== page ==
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Trainland’s owner recounts his time in The Old Guard

Red Atwood's cousin visited him while he served in the Third Infantry Regiment, taking this photo of him on base in Arlington, Virginia.
Red Atwood's cousin visited him while he served in the Third Infantry Regiment, taking this photo of him on base in Arlington, Virginia.

Colfax’s Red Atwood was a member of the famous Old Guard, the Third U.S. Infantry Regiment, tasked with conducting memorial affairs to honor fallen comrades as well as ceremonies and special events to represent the United States Army.

Red had enlisted in the Army Reserves in 1953, while the Korean War was still on, and he was informed he could be called up for the draft at any time.

By 1955, Red and his friend Joe Morgan were tired of waiting with the draft hanging over their heads, so they went to Newton to volunteer.

Red and Joe, along with several other Iowans, were sent off to Fort Chaffee Maneuver Training Center in Arkansas, where they received their 10 weeks of basic training.

“It was so tough, it’ll grow you right up … They were so disciplined, they had us out picking up rocks in the rain,” Red said. “After the 10 weeks, you’d grown up enough to know how smart your parents really were.”

He finished his training in Chaffee and was sent off to serve in the infantry in Fort Carson, Colo. The fort was home to nine divisions, many of them earmarked for Korea, but Red’s stay there was short-lived.

“They needed 22 people to go to Ft. Myers, Va., where we’d served in the Third Infantry Regiment,” Red said. “We had to meet all sorts of requirements. You had to be unmarried, a certain height and in good shape.”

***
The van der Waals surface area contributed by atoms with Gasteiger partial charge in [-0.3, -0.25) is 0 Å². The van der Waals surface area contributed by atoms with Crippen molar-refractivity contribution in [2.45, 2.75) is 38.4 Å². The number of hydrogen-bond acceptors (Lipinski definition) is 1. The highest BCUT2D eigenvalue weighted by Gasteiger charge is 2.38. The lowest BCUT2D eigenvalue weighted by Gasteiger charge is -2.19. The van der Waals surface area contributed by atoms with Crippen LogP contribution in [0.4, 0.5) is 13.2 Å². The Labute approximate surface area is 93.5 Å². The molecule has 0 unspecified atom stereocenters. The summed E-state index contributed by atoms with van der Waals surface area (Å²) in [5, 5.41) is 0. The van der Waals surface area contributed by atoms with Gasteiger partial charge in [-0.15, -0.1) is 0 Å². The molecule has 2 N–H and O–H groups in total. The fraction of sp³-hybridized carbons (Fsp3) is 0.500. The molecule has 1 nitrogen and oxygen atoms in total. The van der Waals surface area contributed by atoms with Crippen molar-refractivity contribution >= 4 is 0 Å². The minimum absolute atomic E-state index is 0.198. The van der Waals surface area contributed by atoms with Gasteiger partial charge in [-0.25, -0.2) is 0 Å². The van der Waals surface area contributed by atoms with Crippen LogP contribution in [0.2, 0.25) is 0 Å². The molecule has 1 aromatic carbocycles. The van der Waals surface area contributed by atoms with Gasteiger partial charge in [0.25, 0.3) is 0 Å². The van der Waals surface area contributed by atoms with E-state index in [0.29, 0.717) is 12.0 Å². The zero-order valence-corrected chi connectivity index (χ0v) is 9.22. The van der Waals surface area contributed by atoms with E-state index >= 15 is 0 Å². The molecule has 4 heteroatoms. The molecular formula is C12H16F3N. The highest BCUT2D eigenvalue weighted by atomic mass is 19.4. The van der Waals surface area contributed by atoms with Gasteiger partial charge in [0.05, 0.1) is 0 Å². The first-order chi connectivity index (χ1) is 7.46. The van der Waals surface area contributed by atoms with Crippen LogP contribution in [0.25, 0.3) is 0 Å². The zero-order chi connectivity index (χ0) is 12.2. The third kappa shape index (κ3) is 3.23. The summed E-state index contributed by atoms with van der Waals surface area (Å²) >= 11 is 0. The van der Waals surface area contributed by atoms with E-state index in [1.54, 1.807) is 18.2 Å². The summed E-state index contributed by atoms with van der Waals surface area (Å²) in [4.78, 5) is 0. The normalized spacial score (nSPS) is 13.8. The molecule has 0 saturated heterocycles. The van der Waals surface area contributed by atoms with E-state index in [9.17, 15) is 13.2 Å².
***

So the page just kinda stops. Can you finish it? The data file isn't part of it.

Red and his comrades embarked on a cross country train-ride which brought him to his final posting in Arlington, Va.

Of the group from Fort Carson, Red and 11 others ended up meeting the stringent requirement to serve in the elite regiment. A full half of his group didn’t make the grade.

“I was on funeral detail, shooting at the ceremonies,” Red said. “Five days a week and every half hour, we buried somebody.”

He stayed in Arlington for 18 months, serving in countless funerals throughout his time there, and still some of the ceremonies stand out for him.

“The worst funerals were the ones with no mourners, when it was just us and the minister.”

Red recounted one funeral he still remembers vividly. A woman threw herself upon the casket, and Red and his comrades were unable to touch her or assist in any way, standing by while the other mourners pried her loose, getting one hand free at a time just to have her latch back on to the casket.

For Red, his time at Arlington and in the Army helped to mold the person he would grow into, teaching him the importance of discipline and taking care of one’s self.

He returned to Iowa and went into business selling seed from his dad’s old farm, where he still lives and works today.

In 1981, he opened the museum which he is still famous for today. After a lifetime of infatuation with trains, beginning as young as 5 when he can still remember watching them go by Ira on their way between Colfax and Mingo, Red opened Trainland USA.

Trainland, which is open over the summer season, is well known for its toy train museum and the Lionel O Gauge trains Red collects.

The museum allows him to work with trains and children, two of the things he loves most, and he often visits with schools in the area to talk to them about the old trains and railroads.

Staff writer Matt Nosco may be contacted at (515) 674-3591 or at

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